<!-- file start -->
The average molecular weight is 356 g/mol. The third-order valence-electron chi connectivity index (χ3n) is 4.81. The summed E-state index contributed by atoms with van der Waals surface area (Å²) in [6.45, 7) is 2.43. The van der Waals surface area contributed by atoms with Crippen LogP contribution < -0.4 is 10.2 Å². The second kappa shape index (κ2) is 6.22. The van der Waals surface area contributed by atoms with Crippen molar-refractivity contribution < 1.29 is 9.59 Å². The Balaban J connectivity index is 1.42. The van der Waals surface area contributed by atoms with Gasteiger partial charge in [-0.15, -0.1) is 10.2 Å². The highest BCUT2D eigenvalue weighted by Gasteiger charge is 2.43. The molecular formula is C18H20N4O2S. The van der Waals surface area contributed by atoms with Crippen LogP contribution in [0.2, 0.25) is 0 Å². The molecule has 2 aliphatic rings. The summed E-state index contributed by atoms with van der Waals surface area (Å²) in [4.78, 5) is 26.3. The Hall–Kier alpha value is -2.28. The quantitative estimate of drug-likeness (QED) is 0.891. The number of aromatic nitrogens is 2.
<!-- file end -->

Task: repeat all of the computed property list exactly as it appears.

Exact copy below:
The average molecular weight is 356 g/mol. The third-order valence-electron chi connectivity index (χ3n) is 4.81. The summed E-state index contributed by atoms with van der Waals surface area (Å²) in [6.45, 7) is 2.43. The van der Waals surface area contributed by atoms with Crippen LogP contribution < -0.4 is 10.2 Å². The second kappa shape index (κ2) is 6.22. The van der Waals surface area contributed by atoms with Crippen molar-refractivity contribution < 1.29 is 9.59 Å². The Balaban J connectivity index is 1.42. The van der Waals surface area contributed by atoms with Gasteiger partial charge in [-0.15, -0.1) is 10.2 Å². The highest BCUT2D eigenvalue weighted by Gasteiger charge is 2.43. The molecular formula is C18H20N4O2S. The van der Waals surface area contributed by atoms with Crippen LogP contribution in [0.2, 0.25) is 0 Å². The molecule has 2 aliphatic rings. The summed E-state index contributed by atoms with van der Waals surface area (Å²) in [4.78, 5) is 26.3. The Hall–Kier alpha value is -2.28. The quantitative estimate of drug-likeness (QED) is 0.891. The number of aromatic nitrogens is 2.